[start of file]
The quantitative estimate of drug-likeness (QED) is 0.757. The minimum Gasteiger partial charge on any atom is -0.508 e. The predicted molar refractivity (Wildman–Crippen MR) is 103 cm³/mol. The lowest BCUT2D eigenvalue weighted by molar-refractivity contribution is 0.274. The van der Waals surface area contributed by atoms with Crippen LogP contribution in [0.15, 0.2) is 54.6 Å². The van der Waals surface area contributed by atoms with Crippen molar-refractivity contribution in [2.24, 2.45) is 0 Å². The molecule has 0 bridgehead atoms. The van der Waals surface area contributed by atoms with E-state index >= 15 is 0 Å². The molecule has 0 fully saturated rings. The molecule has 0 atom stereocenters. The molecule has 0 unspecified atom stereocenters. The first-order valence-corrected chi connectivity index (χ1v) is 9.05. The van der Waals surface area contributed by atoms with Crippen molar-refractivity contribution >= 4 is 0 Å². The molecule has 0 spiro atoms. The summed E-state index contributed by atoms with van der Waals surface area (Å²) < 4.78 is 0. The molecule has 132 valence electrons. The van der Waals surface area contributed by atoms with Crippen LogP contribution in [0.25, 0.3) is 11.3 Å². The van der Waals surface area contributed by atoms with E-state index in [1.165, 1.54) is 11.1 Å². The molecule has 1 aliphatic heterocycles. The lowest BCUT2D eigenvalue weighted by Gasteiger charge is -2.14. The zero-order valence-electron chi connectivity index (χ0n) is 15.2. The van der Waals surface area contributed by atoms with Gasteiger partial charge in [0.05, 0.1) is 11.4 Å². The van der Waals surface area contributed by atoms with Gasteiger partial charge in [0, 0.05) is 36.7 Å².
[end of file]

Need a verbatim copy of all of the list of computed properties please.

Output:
The quantitative estimate of drug-likeness (QED) is 0.757. The minimum Gasteiger partial charge on any atom is -0.508 e. The predicted molar refractivity (Wildman–Crippen MR) is 103 cm³/mol. The lowest BCUT2D eigenvalue weighted by molar-refractivity contribution is 0.274. The van der Waals surface area contributed by atoms with Crippen LogP contribution in [0.15, 0.2) is 54.6 Å². The van der Waals surface area contributed by atoms with Crippen molar-refractivity contribution in [2.24, 2.45) is 0 Å². The molecule has 0 bridgehead atoms. The van der Waals surface area contributed by atoms with E-state index >= 15 is 0 Å². The molecule has 0 fully saturated rings. The molecule has 0 atom stereocenters. The molecule has 0 unspecified atom stereocenters. The first-order valence-corrected chi connectivity index (χ1v) is 9.05. The van der Waals surface area contributed by atoms with Crippen molar-refractivity contribution >= 4 is 0 Å². The molecule has 0 spiro atoms. The summed E-state index contributed by atoms with van der Waals surface area (Å²) < 4.78 is 0. The molecule has 132 valence electrons. The van der Waals surface area contributed by atoms with Crippen LogP contribution in [0.25, 0.3) is 11.3 Å². The van der Waals surface area contributed by atoms with E-state index in [1.165, 1.54) is 11.1 Å². The molecule has 1 aliphatic heterocycles. The lowest BCUT2D eigenvalue weighted by Gasteiger charge is -2.14. The zero-order valence-electron chi connectivity index (χ0n) is 15.2. The van der Waals surface area contributed by atoms with Gasteiger partial charge in [0.05, 0.1) is 11.4 Å². The van der Waals surface area contributed by atoms with Gasteiger partial charge in [0, 0.05) is 36.7 Å².